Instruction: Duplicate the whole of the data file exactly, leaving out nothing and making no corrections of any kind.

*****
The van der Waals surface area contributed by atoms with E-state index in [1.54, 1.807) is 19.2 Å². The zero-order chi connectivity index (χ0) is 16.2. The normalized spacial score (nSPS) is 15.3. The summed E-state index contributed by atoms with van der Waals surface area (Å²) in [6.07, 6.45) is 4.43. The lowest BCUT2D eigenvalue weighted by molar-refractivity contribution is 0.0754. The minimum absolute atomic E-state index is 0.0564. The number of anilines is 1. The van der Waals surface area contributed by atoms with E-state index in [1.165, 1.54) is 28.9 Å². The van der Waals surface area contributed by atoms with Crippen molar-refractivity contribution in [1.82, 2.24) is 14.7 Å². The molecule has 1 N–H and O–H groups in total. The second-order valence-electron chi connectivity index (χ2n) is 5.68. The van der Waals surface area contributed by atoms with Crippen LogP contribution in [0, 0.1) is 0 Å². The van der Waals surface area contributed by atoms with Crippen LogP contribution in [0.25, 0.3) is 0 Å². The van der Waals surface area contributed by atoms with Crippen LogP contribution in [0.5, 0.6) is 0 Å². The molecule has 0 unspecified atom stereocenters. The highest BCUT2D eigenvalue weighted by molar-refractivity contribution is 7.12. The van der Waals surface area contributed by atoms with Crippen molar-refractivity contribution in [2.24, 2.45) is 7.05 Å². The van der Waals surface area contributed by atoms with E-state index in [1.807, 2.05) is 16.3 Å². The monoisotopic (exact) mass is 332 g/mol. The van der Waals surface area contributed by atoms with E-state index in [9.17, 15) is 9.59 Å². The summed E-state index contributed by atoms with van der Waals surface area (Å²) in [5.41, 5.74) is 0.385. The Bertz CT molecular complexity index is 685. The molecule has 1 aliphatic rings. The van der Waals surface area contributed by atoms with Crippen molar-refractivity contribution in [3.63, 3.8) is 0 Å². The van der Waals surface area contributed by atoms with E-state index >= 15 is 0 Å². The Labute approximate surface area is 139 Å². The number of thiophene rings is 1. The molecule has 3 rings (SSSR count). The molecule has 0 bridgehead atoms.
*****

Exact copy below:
The van der Waals surface area contributed by atoms with E-state index in [1.54, 1.807) is 19.2 Å². The zero-order chi connectivity index (χ0) is 16.2. The normalized spacial score (nSPS) is 15.3. The summed E-state index contributed by atoms with van der Waals surface area (Å²) in [6.07, 6.45) is 4.43. The lowest BCUT2D eigenvalue weighted by molar-refractivity contribution is 0.0754. The minimum absolute atomic E-state index is 0.0564. The number of anilines is 1. The van der Waals surface area contributed by atoms with E-state index in [1.165, 1.54) is 28.9 Å². The van der Waals surface area contributed by atoms with Crippen molar-refractivity contribution in [1.82, 2.24) is 14.7 Å². The molecule has 1 N–H and O–H groups in total. The second-order valence-electron chi connectivity index (χ2n) is 5.68. The van der Waals surface area contributed by atoms with Crippen LogP contribution in [0, 0.1) is 0 Å². The van der Waals surface area contributed by atoms with Crippen LogP contribution in [0.25, 0.3) is 0 Å². The van der Waals surface area contributed by atoms with Crippen LogP contribution in [0.5, 0.6) is 0 Å². The molecule has 0 unspecified atom stereocenters. The highest BCUT2D eigenvalue weighted by molar-refractivity contribution is 7.12. The van der Waals surface area contributed by atoms with Crippen molar-refractivity contribution in [2.24, 2.45) is 7.05 Å². The van der Waals surface area contributed by atoms with E-state index in [1.807, 2.05) is 16.3 Å². The monoisotopic (exact) mass is 332 g/mol. The van der Waals surface area contributed by atoms with E-state index in [9.17, 15) is 9.59 Å². The summed E-state index contributed by atoms with van der Waals surface area (Å²) in [5.41, 5.74) is 0.385. The Bertz CT molecular complexity index is 685. The molecule has 1 aliphatic rings. The van der Waals surface area contributed by atoms with Crippen molar-refractivity contribution in [3.63, 3.8) is 0 Å². The van der Waals surface area contributed by atoms with E-state index >= 15 is 0 Å². The Labute approximate surface area is 139 Å². The number of thiophene rings is 1. The molecule has 3 rings (SSSR count). The molecule has 0 bridgehead atoms.